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WPGM Recommends: Arca – Arca (Album Review)

Arca Album
Alejandro Ghersi aka Arca, has been making waves in the electronic music scene for a few years now. With his self-titled, third release, Arca, the producer has cemented himself a pioneer of modern electronica.

His music is abrasive yet deeply engaging. Ghersi’s projects are known to be both abrasive and captivating. Before this release, the distorted, aggressive soundscapes Ghersi delivered were uncomfortable and moving, without elegance. To me, this was more the embodiment of Arca, rather than Ghersi. With this new album, Arca lets his humanity shine through.

A common disregard to electronic music is that ‘it’s noise’. However, Ghersi has always had control over his noise and despite what some may say, emotion has been the backbone to his music. Only those emotions had been so contorted and mechanised to become what they were.

Arca is a man laid bare, it’s emotionally driven – there’s a heart within its core. The sound-waves clash and ripple, the synths have purpose and the distortion is alive. With this new release, Ghersi has found his humanity, something people can gravitate towards and it’s been there all along…

His voice.

Arca is his first body of work to truly embrace his voice in its natural, pure state. Having taken that step, he has finally become much more than a glorified, innovative producer. He is now an Angel amongst the dissonance. From the beginning of the album, his haunting Spanish vocals echo over a harsh, surging tone.

Piel” sets the mood of the album, a devastatingly beautiful journey into the man that is Alejandro Ghersi. There is such a heavy weight behind the introductory track, propelled by the bass rising and consuming everything, like a cloud of ash and rubble. It emanates sorrow, a hint that this album will be an embodiment of complex emotions.

Musically, it’s a dense, discomforting experience. Whilst Ghersi delivers breathtaking vocals, the backdrop is often the opposite. There is chaos, it can be sonically messy. All of the layers clash and swirl birthing stranger sounds.

In the foray, you’ll find a simple piano melody or a gargling synth spewing forth electronically charged tendrils, both ominous but in different ways. “Saunter’s” volatile synth work builds up to the crescendo of Ghersi’s operatic vocals. Once they enter, the track descends into white noise, making way for the next offering “Urchin”.

Urchin” is a mournful number, its composition akin to a hyper-cinematic score accompanying a scene of a drowning child. It carries that kind of emotional weight. The way the layers come together to create a thick wall of noise, is similar to water. It’s suffocating and in the distance is an echoing voice, whilst a piano surges urgently. It’s visceral.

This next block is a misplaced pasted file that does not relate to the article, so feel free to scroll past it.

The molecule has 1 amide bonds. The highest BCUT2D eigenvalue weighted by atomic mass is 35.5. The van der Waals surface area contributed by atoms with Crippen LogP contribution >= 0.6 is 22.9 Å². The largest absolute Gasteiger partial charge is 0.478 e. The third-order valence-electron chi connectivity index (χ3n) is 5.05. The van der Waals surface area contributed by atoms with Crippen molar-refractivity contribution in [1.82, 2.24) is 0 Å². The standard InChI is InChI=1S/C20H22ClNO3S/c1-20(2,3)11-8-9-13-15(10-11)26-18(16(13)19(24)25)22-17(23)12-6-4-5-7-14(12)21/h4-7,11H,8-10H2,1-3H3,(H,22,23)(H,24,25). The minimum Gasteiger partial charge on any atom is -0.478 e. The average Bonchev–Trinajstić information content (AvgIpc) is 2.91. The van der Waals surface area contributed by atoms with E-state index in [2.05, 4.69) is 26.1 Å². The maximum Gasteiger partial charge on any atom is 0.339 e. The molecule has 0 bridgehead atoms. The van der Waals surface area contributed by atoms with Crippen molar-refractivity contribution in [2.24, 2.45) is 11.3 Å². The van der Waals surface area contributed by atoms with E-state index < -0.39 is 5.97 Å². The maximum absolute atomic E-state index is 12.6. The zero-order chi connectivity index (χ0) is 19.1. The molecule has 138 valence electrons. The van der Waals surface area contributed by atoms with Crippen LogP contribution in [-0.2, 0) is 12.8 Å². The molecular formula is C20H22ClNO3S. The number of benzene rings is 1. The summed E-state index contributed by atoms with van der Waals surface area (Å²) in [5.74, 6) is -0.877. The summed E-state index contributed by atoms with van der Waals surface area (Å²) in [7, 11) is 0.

What follows is one of Ghersi’s best tracks to date, “Reverie”. It borrows the foreboding, emotional gears of “Urchin”, upping the stakes even more. Mid-way through, a powerful vocal-break bursts through, merging with the extraterrestrial sounding synths. Ghersi’s vocals stutter and contort in such harmony, bringing the song to an unexpected yet remarkable close. It’s the creativity behind ‘Arca’ that lends to its superb sound.

The forty-three minute run-time is relentless. There is always a pounding, ever-nearing sense of dread or sadness. It’s reinforced by his otherworldly vocals that really help bring this project together. In fact, the addition of his unrefined voice makes this project what it is, a triumph for electronic music.

However, it isn’t all doom and gloom. Take the seductive, eerie “Sin Rumbo” which features smooth, romanticised melodies over an orchestral instrumental. It showcases Ghersi’s vocal range too. (Two words: mind-blowing). After two minutes in, he unleashes a howl that ricochets and it’s spine-chilling. Although there is plenty of earth-shattering sounds and aural battering, Arca features the producers first pop track.

Desafio” is Ghersi’s take on a more traditional pop song, whilst keeping it in his world. It’s full of lust and longing, oozing through the ethereal soundscape. The chorus is sublime and competes with many of your favoured pop artists.

Even though all of Ghersi’s vocals are in Spanish, it doesn’t detract from the listening experience. It strengthens the project, adding another flavour to the album. It wouldn’t be the album that it is, if it wasn’t for Ghersi’s commitment and determination to be himself.

Arca is a monumental album, both in scope and content. It’s emotional and uncompromising, because of those two things alone, it deserves a chance. No album in quite some time, especially of this genre has managed to use those two ingredients with success.

It’s the closest an electronic artist has brought their music to life, it’s born more from humanity than the machines that helped compose it. Alejandro Ghersi is a force to be reckoned with, Arca isn’t just a moniker, but the process of bringing change to a well-respected, revered genre. This album is the perfect hybrid of human and machine.

Arca is out now via XL Recordings, purchase it on iTunes here.

Words by Jake Gould

1 comment

  1. There are lots of new good music from great artist these days. you can always review the new album release just check out any site that gives you the best idea where to find one jut like this site and read the review.

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